Electrician Explains How Smoke Detectors Work

Nearly 75% of home fire fatalities happen in homes without smoke detectors or where they are not functional. Installing and maintaining smoke detectors is an effective and inexpensive way to protect you and your loved ones from a potentially deadly fire.

Australian legislation also requires residential buildings to have smoke detectors and a battery backup. If you plan to buy one, this article discusses the types of smoke detectors, how they work, and their pros and cons to help you decide.

What a Smoke Detector Does

Smoke alarms are essential components of your home’s safety equipment. A well-installed and functional smoke detector alerts you of early signs of a fire, giving you time to respond and get to safety.

A slow-smouldering fire can remain undetected for a long time before bursting into high-heat flames. A fast flaming fire only burns briefly before the heat and flames intensify.

Whichever the case, a smoke detector immediately senses the smoke particles and triggers a high-pitch alarm.

The Two Types of Smoke Detectors

There are two categories of smoke detectors based on the detection sensor type: photoelectric and ionisation. Both photoelectric and ionisation detectors are adequate, but their performance level differs in various types of fires.

How a Photoelectric Smoke Detector Works

Photoelectric smoke detectors have a detection chamber with a light-sensitive sensor or photocell and an infrared light beam.

The light projection remains at a 90-degree angle. If there are smoke particles in the chamber, they interfere with the light that reaches the sensor. These changes cause the photocell sensor to trigger an alarm.


  • The absence of radioactive materials makes them safer to use
  • Photoelectric smoke detectors work best in rooms with large furniture such as countertops, beds and couches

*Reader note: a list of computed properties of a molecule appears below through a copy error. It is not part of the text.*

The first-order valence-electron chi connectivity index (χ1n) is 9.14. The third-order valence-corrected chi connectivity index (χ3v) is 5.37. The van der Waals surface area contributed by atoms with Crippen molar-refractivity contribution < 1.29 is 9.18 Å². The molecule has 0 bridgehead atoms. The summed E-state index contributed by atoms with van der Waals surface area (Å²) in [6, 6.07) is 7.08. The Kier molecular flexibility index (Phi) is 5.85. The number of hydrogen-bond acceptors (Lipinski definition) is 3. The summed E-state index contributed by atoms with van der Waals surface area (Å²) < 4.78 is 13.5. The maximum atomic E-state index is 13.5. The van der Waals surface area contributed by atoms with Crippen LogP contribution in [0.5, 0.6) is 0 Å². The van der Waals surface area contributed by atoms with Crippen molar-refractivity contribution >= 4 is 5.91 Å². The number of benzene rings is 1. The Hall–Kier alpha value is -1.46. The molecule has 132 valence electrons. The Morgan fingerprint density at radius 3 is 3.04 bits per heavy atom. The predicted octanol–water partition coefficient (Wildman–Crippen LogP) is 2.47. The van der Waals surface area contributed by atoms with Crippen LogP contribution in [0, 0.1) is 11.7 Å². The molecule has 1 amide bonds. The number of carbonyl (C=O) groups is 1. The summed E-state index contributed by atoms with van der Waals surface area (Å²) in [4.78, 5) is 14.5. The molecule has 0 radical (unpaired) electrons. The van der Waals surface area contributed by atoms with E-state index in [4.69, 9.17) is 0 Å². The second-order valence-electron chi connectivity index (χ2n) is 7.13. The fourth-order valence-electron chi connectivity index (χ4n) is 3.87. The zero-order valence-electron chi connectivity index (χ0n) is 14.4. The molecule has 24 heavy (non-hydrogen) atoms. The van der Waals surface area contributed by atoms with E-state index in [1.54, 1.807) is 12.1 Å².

• They react better to smouldering fires


  • Regular maintenance due to sensitivity to insects and dust particles can be expensive.
  • Unlike smouldering fires, they can be less effective in fires with big flames.

How an Ionisation Smoke Detector Works

Ionisation smoke detectors have an ionisation chamber. This chamber contains a small radioactive material like americium between two charged plates.

This arrangement creates a continuous electric current inside the chamber. If smoke particles enter the chamber, they interrupt the current flow, triggering an alarm.


  • Ionisation smoke detectors are faster at detecting fires that spark from combustion, such as lightning strikes
  • The alarm often sounds when there’s less detectable smoke than photoelectric detectors


  • There’s a higher likelihood of false alarms due to their mechanism, so most people intentionally disable them
  • They are less effective when detecting smouldering fires
  • Radioactive materials are a concern
  • Best suited for rooms with highly combustible materials that spread flames faster such as flammable liquids, cleaning products and newspapers


FPA Australia recommends a photoelectric smoke detector in any residential building. However, Ionisation smoke detectors react faster to flaming fires which can be risky in a home.

It’s best to have both types because they complement each other for better protection for you and your loved ones. Plan your smoke detector installation immediately, and remember to schedule regular maintenance to ensure they remain functional.

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